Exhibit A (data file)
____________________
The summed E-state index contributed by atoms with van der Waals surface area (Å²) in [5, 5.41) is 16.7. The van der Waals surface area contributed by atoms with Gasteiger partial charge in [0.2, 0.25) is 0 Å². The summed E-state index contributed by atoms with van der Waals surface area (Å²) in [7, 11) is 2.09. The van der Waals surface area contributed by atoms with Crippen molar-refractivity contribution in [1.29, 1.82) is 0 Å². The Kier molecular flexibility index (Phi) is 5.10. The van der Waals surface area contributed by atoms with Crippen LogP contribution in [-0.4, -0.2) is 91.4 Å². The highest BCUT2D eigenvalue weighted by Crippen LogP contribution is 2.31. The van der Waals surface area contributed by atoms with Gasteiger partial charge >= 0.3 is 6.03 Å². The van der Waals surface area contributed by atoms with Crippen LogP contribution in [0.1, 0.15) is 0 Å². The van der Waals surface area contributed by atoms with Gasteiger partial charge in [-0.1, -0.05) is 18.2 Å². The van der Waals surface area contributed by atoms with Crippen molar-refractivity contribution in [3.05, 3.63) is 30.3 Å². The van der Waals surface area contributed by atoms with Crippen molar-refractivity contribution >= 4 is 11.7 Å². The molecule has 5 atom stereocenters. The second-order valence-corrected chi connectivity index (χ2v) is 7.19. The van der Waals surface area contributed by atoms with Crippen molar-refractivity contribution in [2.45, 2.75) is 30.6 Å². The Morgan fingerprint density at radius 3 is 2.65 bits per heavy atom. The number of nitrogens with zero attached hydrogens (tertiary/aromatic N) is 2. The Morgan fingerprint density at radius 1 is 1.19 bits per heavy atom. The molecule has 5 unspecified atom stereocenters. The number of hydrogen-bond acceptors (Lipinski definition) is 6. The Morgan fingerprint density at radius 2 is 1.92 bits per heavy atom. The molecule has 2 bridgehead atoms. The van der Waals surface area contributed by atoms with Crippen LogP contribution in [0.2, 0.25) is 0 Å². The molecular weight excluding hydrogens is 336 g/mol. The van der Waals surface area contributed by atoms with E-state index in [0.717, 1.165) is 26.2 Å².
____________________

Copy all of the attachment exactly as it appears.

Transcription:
The summed E-state index contributed by atoms with van der Waals surface area (Å²) in [5, 5.41) is 16.7. The van der Waals surface area contributed by atoms with Gasteiger partial charge in [0.2, 0.25) is 0 Å². The summed E-state index contributed by atoms with van der Waals surface area (Å²) in [7, 11) is 2.09. The van der Waals surface area contributed by atoms with Crippen molar-refractivity contribution in [1.29, 1.82) is 0 Å². The Kier molecular flexibility index (Phi) is 5.10. The van der Waals surface area contributed by atoms with Crippen LogP contribution in [-0.4, -0.2) is 91.4 Å². The highest BCUT2D eigenvalue weighted by Crippen LogP contribution is 2.31. The van der Waals surface area contributed by atoms with Gasteiger partial charge >= 0.3 is 6.03 Å². The van der Waals surface area contributed by atoms with Crippen LogP contribution in [0.1, 0.15) is 0 Å². The van der Waals surface area contributed by atoms with Gasteiger partial charge in [-0.1, -0.05) is 18.2 Å². The van der Waals surface area contributed by atoms with Crippen molar-refractivity contribution in [3.05, 3.63) is 30.3 Å². The van der Waals surface area contributed by atoms with Crippen molar-refractivity contribution >= 4 is 11.7 Å². The molecule has 5 atom stereocenters. The second-order valence-corrected chi connectivity index (χ2v) is 7.19. The van der Waals surface area contributed by atoms with Crippen molar-refractivity contribution in [2.45, 2.75) is 30.6 Å². The Morgan fingerprint density at radius 3 is 2.65 bits per heavy atom. The number of nitrogens with zero attached hydrogens (tertiary/aromatic N) is 2. The Morgan fingerprint density at radius 1 is 1.19 bits per heavy atom. The molecule has 5 unspecified atom stereocenters. The number of hydrogen-bond acceptors (Lipinski definition) is 6. The Morgan fingerprint density at radius 2 is 1.92 bits per heavy atom. The molecule has 2 bridgehead atoms. The van der Waals surface area contributed by atoms with Crippen LogP contribution in [0.2, 0.25) is 0 Å². The molecular weight excluding hydrogens is 336 g/mol. The van der Waals surface area contributed by atoms with E-state index in [0.717, 1.165) is 26.2 Å².